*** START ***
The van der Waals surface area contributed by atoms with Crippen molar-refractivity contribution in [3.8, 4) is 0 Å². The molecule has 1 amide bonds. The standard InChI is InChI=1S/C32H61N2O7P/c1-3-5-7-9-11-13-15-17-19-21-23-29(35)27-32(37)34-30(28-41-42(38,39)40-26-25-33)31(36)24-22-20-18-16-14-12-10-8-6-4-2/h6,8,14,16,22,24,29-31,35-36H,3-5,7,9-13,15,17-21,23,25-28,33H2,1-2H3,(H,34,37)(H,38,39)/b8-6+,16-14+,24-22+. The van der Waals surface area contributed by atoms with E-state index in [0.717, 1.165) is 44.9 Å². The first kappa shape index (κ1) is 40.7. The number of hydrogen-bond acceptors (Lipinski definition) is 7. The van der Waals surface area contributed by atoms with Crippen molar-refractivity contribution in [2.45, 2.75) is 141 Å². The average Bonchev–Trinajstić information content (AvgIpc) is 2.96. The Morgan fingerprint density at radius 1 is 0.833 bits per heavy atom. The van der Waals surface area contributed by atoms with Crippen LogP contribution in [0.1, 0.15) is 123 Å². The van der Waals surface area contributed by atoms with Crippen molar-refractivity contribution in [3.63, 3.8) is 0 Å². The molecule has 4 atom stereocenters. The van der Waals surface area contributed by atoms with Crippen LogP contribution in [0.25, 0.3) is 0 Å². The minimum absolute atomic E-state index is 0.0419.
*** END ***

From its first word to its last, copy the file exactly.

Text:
The van der Waals surface area contributed by atoms with Crippen molar-refractivity contribution in [3.8, 4) is 0 Å². The molecule has 1 amide bonds. The standard InChI is InChI=1S/C32H61N2O7P/c1-3-5-7-9-11-13-15-17-19-21-23-29(35)27-32(37)34-30(28-41-42(38,39)40-26-25-33)31(36)24-22-20-18-16-14-12-10-8-6-4-2/h6,8,14,16,22,24,29-31,35-36H,3-5,7,9-13,15,17-21,23,25-28,33H2,1-2H3,(H,34,37)(H,38,39)/b8-6+,16-14+,24-22+. The van der Waals surface area contributed by atoms with E-state index in [0.717, 1.165) is 44.9 Å². The first kappa shape index (κ1) is 40.7. The number of hydrogen-bond acceptors (Lipinski definition) is 7. The van der Waals surface area contributed by atoms with Crippen molar-refractivity contribution in [2.45, 2.75) is 141 Å². The average Bonchev–Trinajstić information content (AvgIpc) is 2.96. The Morgan fingerprint density at radius 1 is 0.833 bits per heavy atom. The van der Waals surface area contributed by atoms with Crippen LogP contribution in [0.1, 0.15) is 123 Å². The van der Waals surface area contributed by atoms with Crippen molar-refractivity contribution in [3.63, 3.8) is 0 Å². The molecule has 4 atom stereocenters. The van der Waals surface area contributed by atoms with Crippen LogP contribution in [0.25, 0.3) is 0 Å². The minimum absolute atomic E-state index is 0.0419.